oldest languages in the world

Top 10 Oldest Languages in the World

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There are more than 7 billion people in the world from different countries, religion, cultures and they speak different languages. There are more than 6000 spoken languages in the world today and each language has its own set of characters and definations.

So Here is the list of Top 10 Oldest Languages in the World that everyone should read.

Latin language

10. Latin

Old Latin refers to the Latin language in the period before 75 BC. It gained most importance when it became the formal language of the Roman Empire. Latin is a classical language belonging to the Italic branch of the Indo-European languages. Latin is taught in primary, secondary, and postsecondary educational institutions around the world. Today, Latin is taught in higher education courses and still endures.

Armenian language

9. Armenian

The Armenian language is an Indo-European language spoken primarily by the Armenians. It is the official language of Armenia. Armenian is an independent branch of the Indo-European languages. Its language has a long literary history, with a fifth-century Bible translation as its oldest surviving text. The last text found makes it likely that Armenian began around 450 BC. Today, Armenian is the mother tongue of over 5 million people.

Korean language

8. Korean

The Korean language is an East Asian language spoken by about 80 million people. It is a member of the Koreanic language family and is the official and national language of both Koreas: North Korea and South Korea. The Korean language dates back to 600 BC. Korean is now often included in Paleosiberian, a group of ancient languages in Northeast Asia. The fact that all Koreans speak and write the same language has been a crucial factor in their strong national identity.

Hebrew language

7. Hebrew

Hebrew is a Northwest Semitic language native to Israel, spoken by over 9 million people worldwide. Hebrew is over 3000 years old, originating around 1000 BC. It is an ancient Semitic language and the official language of the State of Israel. For many years, Hebrew was a written language mostly for sacred texts thereby given the name of “holy language.” Today it is both a spoken and written language that ties the Jewish community together.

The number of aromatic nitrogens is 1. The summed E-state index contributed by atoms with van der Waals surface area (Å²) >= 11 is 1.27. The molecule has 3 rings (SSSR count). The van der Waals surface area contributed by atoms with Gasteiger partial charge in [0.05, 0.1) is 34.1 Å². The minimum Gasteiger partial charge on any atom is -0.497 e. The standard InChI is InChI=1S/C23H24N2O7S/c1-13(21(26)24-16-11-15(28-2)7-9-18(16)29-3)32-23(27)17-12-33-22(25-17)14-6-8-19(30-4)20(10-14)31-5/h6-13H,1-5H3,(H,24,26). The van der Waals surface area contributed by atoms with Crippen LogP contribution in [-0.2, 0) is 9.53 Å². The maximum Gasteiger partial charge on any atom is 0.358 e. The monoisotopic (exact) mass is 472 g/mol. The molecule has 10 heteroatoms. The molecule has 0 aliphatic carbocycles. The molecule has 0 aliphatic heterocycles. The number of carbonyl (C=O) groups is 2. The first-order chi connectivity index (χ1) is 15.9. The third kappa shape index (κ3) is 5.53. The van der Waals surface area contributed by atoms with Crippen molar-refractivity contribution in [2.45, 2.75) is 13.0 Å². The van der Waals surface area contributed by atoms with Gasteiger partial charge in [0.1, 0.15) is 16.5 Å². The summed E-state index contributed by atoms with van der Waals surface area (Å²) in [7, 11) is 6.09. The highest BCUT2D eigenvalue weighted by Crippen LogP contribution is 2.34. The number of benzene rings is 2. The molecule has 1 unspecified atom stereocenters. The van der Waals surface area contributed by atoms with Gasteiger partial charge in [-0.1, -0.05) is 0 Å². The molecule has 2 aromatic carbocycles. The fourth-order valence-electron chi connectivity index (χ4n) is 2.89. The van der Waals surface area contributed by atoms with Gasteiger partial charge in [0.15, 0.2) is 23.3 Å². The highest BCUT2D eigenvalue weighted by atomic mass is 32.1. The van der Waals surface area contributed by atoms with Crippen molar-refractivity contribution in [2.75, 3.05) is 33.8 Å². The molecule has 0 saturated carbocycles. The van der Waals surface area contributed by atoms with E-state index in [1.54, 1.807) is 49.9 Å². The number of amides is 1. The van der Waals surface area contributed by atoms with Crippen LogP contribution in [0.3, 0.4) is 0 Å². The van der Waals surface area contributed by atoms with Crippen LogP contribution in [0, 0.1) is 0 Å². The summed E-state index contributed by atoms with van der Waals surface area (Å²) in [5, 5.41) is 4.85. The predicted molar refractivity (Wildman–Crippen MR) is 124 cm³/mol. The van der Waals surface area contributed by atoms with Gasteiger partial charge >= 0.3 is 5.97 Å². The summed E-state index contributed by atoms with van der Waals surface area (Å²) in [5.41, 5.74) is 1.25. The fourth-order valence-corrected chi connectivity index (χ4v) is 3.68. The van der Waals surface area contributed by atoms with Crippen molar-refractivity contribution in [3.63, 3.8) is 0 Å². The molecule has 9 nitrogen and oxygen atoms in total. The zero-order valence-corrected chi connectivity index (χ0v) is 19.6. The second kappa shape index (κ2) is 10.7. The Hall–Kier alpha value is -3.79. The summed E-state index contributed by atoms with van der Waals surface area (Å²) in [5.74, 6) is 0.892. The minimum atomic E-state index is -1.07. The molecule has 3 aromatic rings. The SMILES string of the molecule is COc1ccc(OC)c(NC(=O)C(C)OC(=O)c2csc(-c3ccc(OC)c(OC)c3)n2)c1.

Aramaic language

6. Aramaic

Aramaic is a language or group of languages belonging to the Semitic subfamily of the Afroasiatic language family. Research has shown that large parts of Hebrew and Arabic languages are borrowed from the Aramaic language. Diplomatic documents between Aramaean city-states dating back to the 10th century BC (1000 BC) prove this to be one of the oldest languages. Modern Aramaic, is spoken in modern-day Iraq, Iran, Syria, Israel, Lebanon, and the various Western countries.

Chinese language

5. Chinese

Chinese is a group of related, but in many cases mutually unintelligible, language varieties, forming a branch of the Sino-Tibetan language family. The first written records of Chinese language date back 3000 years to 1200 BC and the Zhou Dynasty. Over time, the Chinese language has evolved and nearly 1.2 billion people speak some form of Chinese as their first language. This is the most popular language spoken in the world.

Greek language

4. Greek

Greek is an independent branch of the Indo-European family of languages, native to Greece and other parts of the Eastern Mediterranean and the Black Sea. The earliest written evidence of the Greek language dates back to 1450 BC. Greek is mostly spoken in Greece, Albania, and Cyprus, by roughly 13 million people. The Greek language has a long and rich history which makes it among the oldest of European languages.

Egyptian language

3. Egyptian

The Egyptian language was spoken in ancient Egypt and was a branch of the Afro-Asiatic languages. Its attestation stretches over an extraordinarily long time, from the Old Egyptian stage (mid-3rd millennium BC, Old Kingdom of Egypt). Tomb walls bearing autobiographical writingsin Old Egyptian have been found dating back to 2600 – 2000 BC. There is considerable and varied literature in Egyptian. Today, Egyptian survives as the liturgical language of the Coptic Church.

Sanskrit language

2. Sanskrit

Sanskrit is the primary liturgical language of Hinduism; a philosophical language of Hinduism, Buddhism and Jainism; and a former literary language and lingua franca for the educated of ancient and medieval India. Sanskrit is today mainly written in the Devanagari script. Researchers believe that Sanskrit, which heavily influenced many European languages, originated from Tamil. Sanskrit is the classical language of India, dating back to 3000 BC. Sanskrit is still one of India’s official languages, although its use in the vernacular is limited. Official language in: Uttarakhand(Northen State in India).

Tamil language

1. Tamil

Tamil is a Dravidian language predominantly spoken by the Tamil people of India and Sri Lanka, and by the Tamil diaspora, Sri Lankan Moors, Burghers, Douglas, and Chindians. Tamil is an official language of two countries: Sri Lanka and Singapore. Tamil language is more than 5000 years old and its literature is vast and varied. Tamil is one of the longest surviving classical languages in the world. Just 14 years ago, a survey concluded there were 1,863 newspapers published in Tamil proving the language is still used today. Tamil is the sixth-most-spoken language in India by total speakers (66,742,402).

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